The purpose of this activity is to help students think more deeply about what it means to be an outsider. In order to do so, students will divide into groups and research one interviewee from the Museum’s Voices on Antisemitism series in-depth and present their research to the class using one of the options listed below.
Born in Transylvania just after the Holocaust, Andrei Codrescu immigrated to the United States as a teenager and eventually settled in New Orleans. Through the evolution of his now-famous surname, Codrescu reveals something about his own identity as a Jew, a poet, and an immigrant. Learn more
Samia Essabaa was born in France to Moroccan and Tunisian parents. A Muslim, shaped by both Arabic and French culture, Essabaa often feels she can relate to her students, many of whom are from Africa and the Caribbean. A believer in hands-on learning, she takes her classes to Auschwitz, where they learn not only about history, but about humanity and community. Learn more
In 1996, David Pilgrim established the Jim Crow Museum at Ferris State University in Michigan. As the university's Chief Diversity Officer and a professor of sociology, one of Pilgrim's goals is to use objects of intolerance to teach about tolerance. Learn more
Sadia Shepard's book The Girl from Foreign documents her travels to India to connect with the tiny Jewish community there and to unlock her family's history. The trip and the book have given her unique insights into the relationships among Jews, Muslims, and Hindus in India. Learn more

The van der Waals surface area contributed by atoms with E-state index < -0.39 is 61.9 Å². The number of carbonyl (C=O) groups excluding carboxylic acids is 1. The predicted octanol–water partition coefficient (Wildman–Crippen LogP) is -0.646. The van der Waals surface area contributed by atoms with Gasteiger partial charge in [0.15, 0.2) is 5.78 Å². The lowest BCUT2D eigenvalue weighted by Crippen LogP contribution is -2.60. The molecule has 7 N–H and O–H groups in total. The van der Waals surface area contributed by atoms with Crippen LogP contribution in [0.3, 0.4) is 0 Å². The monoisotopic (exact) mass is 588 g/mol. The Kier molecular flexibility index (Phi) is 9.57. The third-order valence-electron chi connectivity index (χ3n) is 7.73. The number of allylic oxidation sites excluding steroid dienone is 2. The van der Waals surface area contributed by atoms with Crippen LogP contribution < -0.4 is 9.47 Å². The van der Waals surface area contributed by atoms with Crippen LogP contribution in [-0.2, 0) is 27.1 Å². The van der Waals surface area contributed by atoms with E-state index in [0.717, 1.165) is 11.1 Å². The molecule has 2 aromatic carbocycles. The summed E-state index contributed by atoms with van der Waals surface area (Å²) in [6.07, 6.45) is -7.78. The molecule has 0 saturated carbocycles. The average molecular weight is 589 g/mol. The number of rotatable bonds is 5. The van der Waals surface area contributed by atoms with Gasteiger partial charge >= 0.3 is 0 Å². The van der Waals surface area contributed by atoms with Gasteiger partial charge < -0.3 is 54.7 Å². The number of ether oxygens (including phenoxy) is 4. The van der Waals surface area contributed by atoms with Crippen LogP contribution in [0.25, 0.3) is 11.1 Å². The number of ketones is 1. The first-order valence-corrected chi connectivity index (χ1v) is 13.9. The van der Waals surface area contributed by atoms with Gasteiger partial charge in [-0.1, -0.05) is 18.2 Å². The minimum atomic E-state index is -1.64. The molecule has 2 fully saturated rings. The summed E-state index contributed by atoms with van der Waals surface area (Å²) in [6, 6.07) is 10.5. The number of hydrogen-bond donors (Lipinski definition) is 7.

Ilan Stavans has long thought of himself as an outsider, first as a Jew growing up in Mexico and now as a Mexican living in America. Learn more
- Divide students into groups.
- Assign a podcast episode to each group.
- Each group will research the person assigned to them, paying close attention to how he or she has felt like an outsider.
- Students should consider who the individual is, where he or she lives, why he or she is considered or perceived as an outsider, and how this person has drawn positives from being an outsider, if he or she has done so.
- Once the groups have gathered the necessary information, they should present what they have learned about the individual assigned to them using any of the methods below:
- Design a poster on the person including information on who he or she is and how this person has educated others on exclusion and encouraged inclusion.
- Write a newspaper article “reporting” on how this person has embraced his or her outsider status.
- Create a profile on a website instructing others how to respond when they see someone being excluded from a group.
- Simulate a press conference.
Recommended Research Resources
- Early Prevention: Engaging before the Crisis (This chapter of the Genocide Prevention Task Force report stresses the need to quickly stop exclusionary methods.)
Holocaust Encyclopedia articles:
- Anti-Jewish Legislation in Prewar Germany
- The Biological State: Nazi Racial Hygiene, 1933-1939
- Racism: An Overview
- "Final Solution"
- Final Solutions: Murderous Racial Hygiene, 1939-1945
Additional Online Resources Related to Being an Outsider
- Anti-Defamation League (external link) (Fights antisemitism and all forms of bigotry in the United States.)
- “How to Be Both an Outsider and an Insider; ‘The Czar of Latino Literature and Culture’ Finds Himself under Attack” (external link) (New York Times article about Ilan Stavans.)
- Jim Crow Museum of Racist Memorabilia (external link) (Promotes racial tolerance by helping people understand the historical and contemporary expressions of intolerance.)
- Southern Poverty Law Center (external link) (Internationally known for its tolerance education programs, its legal victories against white supremacists, and its tracking of hate groups.)